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Forbes featured President Marvin Krislov's latest column: "Congratulations, Class Of 2021! You Made It To Graduation, And Now There Are Jobs Waiting For You"

04/22/2021

Forbes featured President Marvin Krislov's latest column: "Congratulations, Class Of 2021! You Made It To Graduation, And Now There Are Jobs Waiting For You"

I’ve got some great news for the bold, brave Class of 2021: There are plenty of jobs out there for new college graduates.

This hasn’t been an easy year for any of us, least of all for this spring’s new crop of college graduates. They spent much of the last year learning remotely, socializing with precautions, missing out on many traditional college experiences. They are a committed, hard-working group; students who knew that the best way to prepare for success post-pandemic was to stay engaged and on-track with their studies. They’re earning their degrees thanks to a remarkable level of dedication and perseverance, and, across the country, many of them aren’t able to have the traditional commencement experience they might have hoped for.

But despite the year we’ve been through, despite the nagging persistence of the pandemic and the painful economic downturn from which we’re still not recovered, all signs suggest that employers are eager to hire this remarkable new group of college grads.

Indeed, employers anticipate hiring 7.2 percent more new college graduates from the Class of 2021 than they did from the Class of 2020, according to a recent report from the National Association of Colleges and Employers. That compares very well to a fall report, when employers predicted hiring slightly fewer college grads.

Read the full Forbes article.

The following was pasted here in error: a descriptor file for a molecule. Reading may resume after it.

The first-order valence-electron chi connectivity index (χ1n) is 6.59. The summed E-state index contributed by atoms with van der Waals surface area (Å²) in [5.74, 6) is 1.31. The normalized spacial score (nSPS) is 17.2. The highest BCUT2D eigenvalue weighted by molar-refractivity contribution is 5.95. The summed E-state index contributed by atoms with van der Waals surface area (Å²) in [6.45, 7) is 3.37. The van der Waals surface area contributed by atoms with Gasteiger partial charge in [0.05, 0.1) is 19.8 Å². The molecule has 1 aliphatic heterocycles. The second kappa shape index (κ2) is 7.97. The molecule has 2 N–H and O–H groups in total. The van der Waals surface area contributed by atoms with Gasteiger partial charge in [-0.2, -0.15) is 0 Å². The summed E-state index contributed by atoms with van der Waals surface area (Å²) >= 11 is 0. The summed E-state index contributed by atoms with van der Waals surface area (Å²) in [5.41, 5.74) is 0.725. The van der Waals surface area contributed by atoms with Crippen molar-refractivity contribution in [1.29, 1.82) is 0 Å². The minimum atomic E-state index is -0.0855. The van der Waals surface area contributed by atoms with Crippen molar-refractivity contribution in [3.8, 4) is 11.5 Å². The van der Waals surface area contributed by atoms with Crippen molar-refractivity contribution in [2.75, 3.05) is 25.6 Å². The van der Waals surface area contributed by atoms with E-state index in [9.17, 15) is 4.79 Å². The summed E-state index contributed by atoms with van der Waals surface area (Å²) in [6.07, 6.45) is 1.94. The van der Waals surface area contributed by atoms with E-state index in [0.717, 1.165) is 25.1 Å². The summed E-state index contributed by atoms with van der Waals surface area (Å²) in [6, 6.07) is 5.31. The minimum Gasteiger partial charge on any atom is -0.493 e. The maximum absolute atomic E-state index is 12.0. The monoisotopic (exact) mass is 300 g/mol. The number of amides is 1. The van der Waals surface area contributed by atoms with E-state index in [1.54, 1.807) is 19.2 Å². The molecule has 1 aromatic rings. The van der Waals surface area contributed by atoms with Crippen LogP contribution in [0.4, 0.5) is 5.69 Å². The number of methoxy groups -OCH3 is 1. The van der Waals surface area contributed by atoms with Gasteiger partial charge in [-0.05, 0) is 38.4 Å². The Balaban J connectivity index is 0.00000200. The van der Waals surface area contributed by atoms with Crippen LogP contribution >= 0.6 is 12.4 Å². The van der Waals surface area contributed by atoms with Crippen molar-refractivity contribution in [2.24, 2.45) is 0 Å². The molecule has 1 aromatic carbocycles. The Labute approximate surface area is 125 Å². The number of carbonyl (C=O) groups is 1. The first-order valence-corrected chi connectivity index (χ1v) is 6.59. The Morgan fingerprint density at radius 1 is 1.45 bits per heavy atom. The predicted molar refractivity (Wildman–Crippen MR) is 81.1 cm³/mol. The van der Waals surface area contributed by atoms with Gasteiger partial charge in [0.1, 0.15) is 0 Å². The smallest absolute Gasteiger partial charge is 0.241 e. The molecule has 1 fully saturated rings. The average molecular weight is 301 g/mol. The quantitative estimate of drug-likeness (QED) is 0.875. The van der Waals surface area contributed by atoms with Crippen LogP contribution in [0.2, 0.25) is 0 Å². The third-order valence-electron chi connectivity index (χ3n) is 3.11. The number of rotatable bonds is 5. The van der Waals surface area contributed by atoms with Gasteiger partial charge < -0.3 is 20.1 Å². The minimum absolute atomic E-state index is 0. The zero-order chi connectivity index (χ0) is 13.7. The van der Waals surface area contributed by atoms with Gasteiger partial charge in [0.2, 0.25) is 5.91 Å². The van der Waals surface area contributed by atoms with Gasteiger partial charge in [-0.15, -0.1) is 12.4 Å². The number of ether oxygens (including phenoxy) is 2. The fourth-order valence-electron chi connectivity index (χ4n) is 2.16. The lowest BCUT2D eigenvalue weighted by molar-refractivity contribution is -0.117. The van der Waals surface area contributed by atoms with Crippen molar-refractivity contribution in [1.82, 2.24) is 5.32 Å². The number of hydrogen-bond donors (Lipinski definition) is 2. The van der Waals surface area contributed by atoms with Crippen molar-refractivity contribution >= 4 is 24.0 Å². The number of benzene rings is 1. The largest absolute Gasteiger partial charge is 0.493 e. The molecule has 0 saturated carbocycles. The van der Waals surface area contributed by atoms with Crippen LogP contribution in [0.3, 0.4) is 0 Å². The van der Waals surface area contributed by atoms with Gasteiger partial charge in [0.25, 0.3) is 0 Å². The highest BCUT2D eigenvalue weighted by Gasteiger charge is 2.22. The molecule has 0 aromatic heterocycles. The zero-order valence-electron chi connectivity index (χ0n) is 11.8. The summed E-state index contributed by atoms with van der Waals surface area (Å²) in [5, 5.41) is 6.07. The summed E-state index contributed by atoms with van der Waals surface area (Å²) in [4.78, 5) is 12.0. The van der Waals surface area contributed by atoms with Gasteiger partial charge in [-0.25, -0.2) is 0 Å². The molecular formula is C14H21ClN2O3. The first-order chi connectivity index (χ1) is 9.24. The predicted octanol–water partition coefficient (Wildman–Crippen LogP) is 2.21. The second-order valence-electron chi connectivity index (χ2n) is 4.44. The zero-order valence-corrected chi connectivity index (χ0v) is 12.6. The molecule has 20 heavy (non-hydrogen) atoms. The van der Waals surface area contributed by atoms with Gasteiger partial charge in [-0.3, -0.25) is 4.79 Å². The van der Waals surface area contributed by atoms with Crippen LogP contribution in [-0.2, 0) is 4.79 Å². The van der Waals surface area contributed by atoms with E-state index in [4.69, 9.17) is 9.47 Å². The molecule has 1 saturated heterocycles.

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Forbes featured President Marvin Krislov's latest column "International Students Are Coming Back To The US—and We Can’t Wait To Welcome Them Back"

03/25/2021

Forbes featured President Marvin Krislov's latest column "International Students Are Coming Back To The US—and We Can’t Wait To Welcome Them Back"

International Students Are Coming Back to the US—and We Can’t Wait to Welcome Them Back

International students are again clamoring to come to the United States.

That’s the word we’re getting from our international partners, and it’s the trend we’re starting to see in application and enrollment numbers. And it’s extraordinarily good news.

Higher education has long been one of this country’s great exports. Our colleges and universities are the envy of the world, and for many years—and especially recently, as the global middle class has grown—aspirational students from all corners of the globe have come to the United States to earn a college degree. They wanted an English-language education, and they especially wanted an American education.

But for the last four years, that American education hasn’t always been easy to obtain. The United States became conspicuously less open to foreigners during the previous administration. Visa restrictions were tightened. International students in some cases reported feeling less welcome in our cities and towns. As a result, the number of international students enrolling in American colleges and universities shrunk. And that prompted the concern that international students wouldn’t want to come to the United States anymore, even when policies changed.